Old Posted Feb 22, 2014, 1:39 PM
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Originally Posted by Waye Mason View Post
Well of course Keith's thesis would be damning if it were true. As often is the case with Keith, it is not.

I didn't chair the meeting, the chair of the PAC did. Danny Chedrawe also spoke twice, as did about half dozen supporters (planners, developers, locals). The practice at PIMS (which are not public hearings) has been that people can speak as often as they want, it is more of a conversation format. I am not sure this is a good idea, personally, but it is not exactly shocking or news. It's been that way for decades.
According to Amy Fraser, Beverly Miler, former MP Loudmouth Mary Clancy, and Owen Carrigan of SMU were a few among several others in opposition who were allowed to speak more than once. Frankly, I trust Ms. Fraser's reporting more than your account.

It would also provide clarity if the councillor would explain his own opposition to the project rather than pretending to be an unbiased observer as certain comments imply. Incompatibilities with a 5-storey building next-door? Really? We are talking 35 residential units, perhaps 80 residents. Dalhousie can add one class to a freshman program and get more than that many people into the area.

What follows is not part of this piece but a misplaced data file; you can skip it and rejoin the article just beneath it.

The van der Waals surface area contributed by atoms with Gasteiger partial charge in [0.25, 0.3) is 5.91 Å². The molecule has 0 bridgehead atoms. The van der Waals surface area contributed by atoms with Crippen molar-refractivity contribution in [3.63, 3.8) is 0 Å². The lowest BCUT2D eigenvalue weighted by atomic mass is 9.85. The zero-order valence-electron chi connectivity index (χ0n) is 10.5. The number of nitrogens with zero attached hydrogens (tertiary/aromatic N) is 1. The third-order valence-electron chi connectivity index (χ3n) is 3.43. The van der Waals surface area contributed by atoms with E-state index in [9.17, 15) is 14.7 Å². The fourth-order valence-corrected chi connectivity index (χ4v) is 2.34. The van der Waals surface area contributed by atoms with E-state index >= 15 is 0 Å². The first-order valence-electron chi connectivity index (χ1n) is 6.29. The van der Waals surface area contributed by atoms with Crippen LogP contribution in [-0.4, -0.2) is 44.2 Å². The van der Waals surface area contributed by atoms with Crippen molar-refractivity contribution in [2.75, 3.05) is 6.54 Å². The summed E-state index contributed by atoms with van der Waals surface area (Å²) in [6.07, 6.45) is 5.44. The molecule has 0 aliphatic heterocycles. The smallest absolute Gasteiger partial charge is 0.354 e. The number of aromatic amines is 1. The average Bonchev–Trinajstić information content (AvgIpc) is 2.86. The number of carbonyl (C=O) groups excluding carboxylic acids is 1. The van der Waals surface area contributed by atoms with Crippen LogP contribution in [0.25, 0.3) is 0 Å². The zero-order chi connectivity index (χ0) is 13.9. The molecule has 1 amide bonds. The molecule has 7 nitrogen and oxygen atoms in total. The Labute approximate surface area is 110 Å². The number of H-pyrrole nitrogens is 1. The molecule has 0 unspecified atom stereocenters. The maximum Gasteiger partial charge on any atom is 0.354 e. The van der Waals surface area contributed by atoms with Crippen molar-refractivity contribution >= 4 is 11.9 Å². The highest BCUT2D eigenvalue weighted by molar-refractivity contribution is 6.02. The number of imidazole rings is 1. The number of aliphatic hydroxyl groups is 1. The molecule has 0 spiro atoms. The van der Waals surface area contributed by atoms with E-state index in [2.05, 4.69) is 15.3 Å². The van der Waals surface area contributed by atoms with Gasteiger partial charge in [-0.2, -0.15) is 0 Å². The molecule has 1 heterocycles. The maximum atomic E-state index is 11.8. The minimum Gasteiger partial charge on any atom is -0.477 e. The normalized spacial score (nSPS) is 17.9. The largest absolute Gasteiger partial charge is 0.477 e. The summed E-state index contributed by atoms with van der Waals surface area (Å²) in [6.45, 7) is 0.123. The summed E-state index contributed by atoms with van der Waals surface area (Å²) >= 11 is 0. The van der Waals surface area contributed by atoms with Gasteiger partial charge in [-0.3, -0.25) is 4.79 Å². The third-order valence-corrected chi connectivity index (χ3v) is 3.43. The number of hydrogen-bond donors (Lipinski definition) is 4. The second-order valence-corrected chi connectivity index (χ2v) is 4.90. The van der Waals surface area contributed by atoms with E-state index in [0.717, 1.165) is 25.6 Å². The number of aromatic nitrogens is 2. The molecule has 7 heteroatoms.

I again state my belief that this nothing but a councillor pandering to wealthy, influential voters in an affluent neighborhood than anything related to planning policies or bylaws.
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  #45  
Old Posted Feb 23, 2014, 2:07 PM
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According to Amy Fraser, Beverly Miler, former MP Loudmouth Mary Clancy, and Owen Carrigan of SMU were a few among several others in opposition who were allowed to speak more than once. Frankly, I trust Ms. Fraser's reporting more than your account.